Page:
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Defining a Baseline Audit Policy

by Mitch Tulloch
07/26/2005

Auditing for security events on critical computer systems is an essential component of a sound security policy. An audit policy is the portion of a Group Policy object (GPO) that defines which security events have success and/or failure actions audited and recorded in the Security log. A baseline audit policy is the minimum auditing you should perform on a given type of system. Let's examine the default audit policies for Windows Server 2003 server roles and see whether they are adequate for the security needs of a typical company.

Default Audit Policy on Member Servers

On a freshly installed Windows Server 2003 member server with no server roles defined, only two types of auditing are defined:

All seven other audit categories (management events, directory service access, object access, policy change, privilege use, process tracking, and system events) are configured for no auditing. This makes sense for several reasons:

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Auditing log-on events and account log-on events on a member server does make sense, however. The difference between these two audit categories is that the auditing of account log-on events records the actions taken by authentication packages. If someone tries to log on to a member server using a local account, the authentication process is performed by the member server itself, and an event (success or failure audit) will be logged in the Security log on the member server. On the other hand, if somebody tries to log on to a member server using a domain account, the authentication process is performed by a domain controller, and an event is recorded in the Security log on the authenticating domain controller.

By contrast, the auditing of log-on events is designed simply to track which users are logging on to which computers on your network, whether interactively (on the local console) or remotely (network log on). Log-on events are always recorded in the security log of the computer where the user is trying to log on. So by auditing both log-on events and account log-on events on a member server, you can record all attempts to log on to the server and, especially, monitor any attempts to log on using local accounts. This is important because local accounts are generally not used in domain environments, so any attempt to log on to a server using a local account other than for troubleshooting purposes should raise a red flag of a possible intrusion attempt. Auditing account log-on events can help expose such attempts.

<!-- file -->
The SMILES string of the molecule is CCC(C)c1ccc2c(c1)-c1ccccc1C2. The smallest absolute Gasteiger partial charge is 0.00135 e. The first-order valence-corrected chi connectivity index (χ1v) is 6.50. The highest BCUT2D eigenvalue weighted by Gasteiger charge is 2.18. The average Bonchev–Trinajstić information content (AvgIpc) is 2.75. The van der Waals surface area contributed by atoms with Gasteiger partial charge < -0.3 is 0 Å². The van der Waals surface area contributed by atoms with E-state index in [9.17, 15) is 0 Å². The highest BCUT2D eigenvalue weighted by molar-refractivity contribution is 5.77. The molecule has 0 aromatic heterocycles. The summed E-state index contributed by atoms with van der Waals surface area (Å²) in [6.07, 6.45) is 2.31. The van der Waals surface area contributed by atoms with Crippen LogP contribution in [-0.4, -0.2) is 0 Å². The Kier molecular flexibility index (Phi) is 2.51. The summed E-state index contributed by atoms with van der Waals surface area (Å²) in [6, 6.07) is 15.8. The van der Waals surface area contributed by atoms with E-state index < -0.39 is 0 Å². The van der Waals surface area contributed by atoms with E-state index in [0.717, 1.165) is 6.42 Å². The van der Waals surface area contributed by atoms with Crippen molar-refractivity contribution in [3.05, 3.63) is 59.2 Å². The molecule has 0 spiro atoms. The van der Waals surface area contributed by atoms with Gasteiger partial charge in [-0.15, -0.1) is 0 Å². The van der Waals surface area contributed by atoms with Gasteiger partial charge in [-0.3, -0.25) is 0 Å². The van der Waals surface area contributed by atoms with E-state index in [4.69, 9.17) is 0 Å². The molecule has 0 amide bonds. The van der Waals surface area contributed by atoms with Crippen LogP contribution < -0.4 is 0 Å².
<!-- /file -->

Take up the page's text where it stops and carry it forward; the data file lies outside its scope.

But is the default audit policy for member servers really good enough? You might also want to consider enabling success and failure auditing for policy change events, as this will detect any attempt to change the security policy on the server. And if you have critical data files on your server and want to track unauthorized attempts to access them, you can also enable failure auditing of object access and then configure SACLs (static access control lists) on the files you want to monitor. Finally, you might also want to audit both successes and failures for both log-on events and account log-on events; I'll explain why in a moment.

Default Audit Policy for Domain Controllers

The default audit policy on a Windows Server 2003 domain controller is more stringent than for member servers and looks like this:

Audit category Default audit setting
Account log-on events Success
Account management events Success
Directory service access Success
Log-on events Success
Object access No auditing
Policy change Success
Privilege use No auditing
Process tracking No auditing
System events Success